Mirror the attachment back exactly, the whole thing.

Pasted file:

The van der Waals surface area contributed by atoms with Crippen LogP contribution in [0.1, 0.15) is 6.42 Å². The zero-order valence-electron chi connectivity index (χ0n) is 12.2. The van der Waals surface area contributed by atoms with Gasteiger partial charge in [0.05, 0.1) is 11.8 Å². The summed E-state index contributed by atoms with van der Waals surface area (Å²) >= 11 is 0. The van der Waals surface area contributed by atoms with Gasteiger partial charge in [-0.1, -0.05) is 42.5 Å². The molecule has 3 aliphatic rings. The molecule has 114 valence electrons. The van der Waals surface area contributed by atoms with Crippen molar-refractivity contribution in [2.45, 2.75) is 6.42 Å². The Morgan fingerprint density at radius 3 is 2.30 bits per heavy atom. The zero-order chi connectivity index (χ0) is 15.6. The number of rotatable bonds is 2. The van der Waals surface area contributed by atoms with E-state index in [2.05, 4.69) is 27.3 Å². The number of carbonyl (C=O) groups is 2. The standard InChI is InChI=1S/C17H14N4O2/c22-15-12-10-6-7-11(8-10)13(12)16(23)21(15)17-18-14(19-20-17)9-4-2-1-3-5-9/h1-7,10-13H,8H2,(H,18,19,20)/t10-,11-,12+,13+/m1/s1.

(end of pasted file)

The van der Waals surface area contributed by atoms with Crippen LogP contribution in [0.1, 0.15) is 6.42 Å². The zero-order valence-electron chi connectivity index (χ0n) is 12.2. The van der Waals surface area contributed by atoms with Gasteiger partial charge in [0.05, 0.1) is 11.8 Å². The summed E-state index contributed by atoms with van der Waals surface area (Å²) >= 11 is 0. The van der Waals surface area contributed by atoms with Gasteiger partial charge in [-0.1, -0.05) is 42.5 Å². The molecule has 3 aliphatic rings. The molecule has 114 valence electrons. The van der Waals surface area contributed by atoms with Crippen molar-refractivity contribution in [2.45, 2.75) is 6.42 Å². The Morgan fingerprint density at radius 3 is 2.30 bits per heavy atom. The zero-order chi connectivity index (χ0) is 15.6. The number of rotatable bonds is 2. The van der Waals surface area contributed by atoms with E-state index in [2.05, 4.69) is 27.3 Å². The number of carbonyl (C=O) groups is 2. The standard InChI is InChI=1S/C17H14N4O2/c22-15-12-10-6-7-11(8-10)13(12)16(23)21(15)17-18-14(19-20-17)9-4-2-1-3-5-9/h1-7,10-13H,8H2,(H,18,19,20)/t10-,11-,12+,13+/m1/s1.